• Tasks are the easiest— a task is just a development note of things that ought to be done. When they don’t get done quickly, they’re forgotten. A reminder at six months lets the unimportant and already done tickets close easily, and prompts the developers to do it if it’s still important. There’s even an argument to silently close these, though I don’t agree with that idea.
  • Bugs are also pretty easy. Bug tickets are regularly opened without sufficient information to act on, leading to either stopped communication or out-of-band investigation. This produces a steady flow of junk tickets. Real problems get fixed way before six months, if only because they hit some executive’s inbox. So a bug with six months of inactivity is highly unlikely to be acted on. Shut it down. Maybe the watchers will reopen with new information.
  • Stories (may also be called Improvements or New Features) are where it gets tough: this is where you’re discussing people’s ideas and problems. Maybe the filer is losing hours per week because this story isn’t done. Maybe they're going to lose some deals. Maybe they’re just insulted that you aren’t acting on their advice. Nevertheless, six months of inactivity is a strong signal: your team has not had bandwidth for this. Don’t delay any further: it’s the Product Manager's job to determine if this is truly a priority and make it happen, or to let the filer down as easily as possible. A PM who avoids this difficult conversation is doing no favors to anyone.
  • Epics are easy, just collections of stories and bugs, everyone forgets they exist as soon as MVP is shipped. This is housekeeping on the same level as tasks.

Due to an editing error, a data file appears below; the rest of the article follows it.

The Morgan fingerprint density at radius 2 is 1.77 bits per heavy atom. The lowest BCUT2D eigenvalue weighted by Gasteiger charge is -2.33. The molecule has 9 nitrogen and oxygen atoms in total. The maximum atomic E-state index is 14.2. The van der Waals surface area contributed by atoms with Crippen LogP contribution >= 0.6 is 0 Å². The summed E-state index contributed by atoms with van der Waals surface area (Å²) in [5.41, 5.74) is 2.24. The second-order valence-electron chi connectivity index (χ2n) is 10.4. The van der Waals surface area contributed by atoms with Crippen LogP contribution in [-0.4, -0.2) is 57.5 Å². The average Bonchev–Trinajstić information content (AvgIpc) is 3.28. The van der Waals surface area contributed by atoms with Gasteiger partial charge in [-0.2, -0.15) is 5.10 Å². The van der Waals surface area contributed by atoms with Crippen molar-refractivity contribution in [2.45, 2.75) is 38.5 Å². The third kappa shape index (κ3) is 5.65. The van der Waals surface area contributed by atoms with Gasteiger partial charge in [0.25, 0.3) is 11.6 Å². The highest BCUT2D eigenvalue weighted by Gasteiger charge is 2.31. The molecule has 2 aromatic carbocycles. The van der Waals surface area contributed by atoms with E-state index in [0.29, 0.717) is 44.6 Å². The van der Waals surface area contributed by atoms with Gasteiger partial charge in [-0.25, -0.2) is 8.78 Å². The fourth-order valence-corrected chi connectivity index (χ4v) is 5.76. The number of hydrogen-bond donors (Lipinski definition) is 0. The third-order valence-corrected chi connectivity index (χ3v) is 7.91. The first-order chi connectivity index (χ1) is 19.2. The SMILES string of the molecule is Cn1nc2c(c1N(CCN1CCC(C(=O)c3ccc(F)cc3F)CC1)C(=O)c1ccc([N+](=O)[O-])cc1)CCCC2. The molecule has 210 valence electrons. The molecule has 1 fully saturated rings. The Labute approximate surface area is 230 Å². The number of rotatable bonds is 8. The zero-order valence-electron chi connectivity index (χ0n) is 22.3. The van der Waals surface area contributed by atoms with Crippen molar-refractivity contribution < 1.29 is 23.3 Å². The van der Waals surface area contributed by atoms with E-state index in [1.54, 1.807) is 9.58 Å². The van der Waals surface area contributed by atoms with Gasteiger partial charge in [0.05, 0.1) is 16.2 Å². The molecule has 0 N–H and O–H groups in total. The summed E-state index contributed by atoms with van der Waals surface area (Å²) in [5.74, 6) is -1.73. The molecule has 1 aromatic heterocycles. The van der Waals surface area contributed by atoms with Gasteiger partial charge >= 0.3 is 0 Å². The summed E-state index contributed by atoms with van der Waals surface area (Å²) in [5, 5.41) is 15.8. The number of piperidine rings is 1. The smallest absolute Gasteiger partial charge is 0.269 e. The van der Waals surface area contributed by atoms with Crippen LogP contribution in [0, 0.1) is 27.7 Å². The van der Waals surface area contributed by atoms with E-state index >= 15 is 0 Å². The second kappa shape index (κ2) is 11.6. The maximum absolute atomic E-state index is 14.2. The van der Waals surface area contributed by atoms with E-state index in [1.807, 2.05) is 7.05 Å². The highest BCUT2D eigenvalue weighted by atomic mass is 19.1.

• Initiatives: now for the hardest one. Initiatives may not be in the same backlog at all, maybe you’re using post-its or a spreadsheet or a product management specific tool. Still, you’re looking at the same problem as the story, just writ large. Should we field a product to enter that market? Maybe it's a good idea, that's great. But, there’s other things that won’t be done now, and the point of this process is to include opportunity costs in decision making. Or maybe there's been some out-of-band people working the idea to prove it out. If customers don’t really want it or you can't really build it, then it stops. Lots of initiatives quietly die, either untried or stopped after investigation. Just like in the development backlog, they clog up your vision, until you no longer know what your plan is. As a product leader, if you're trying to tell the e-staff and board that there's ten years of work in your todo list, expect to hear some questions.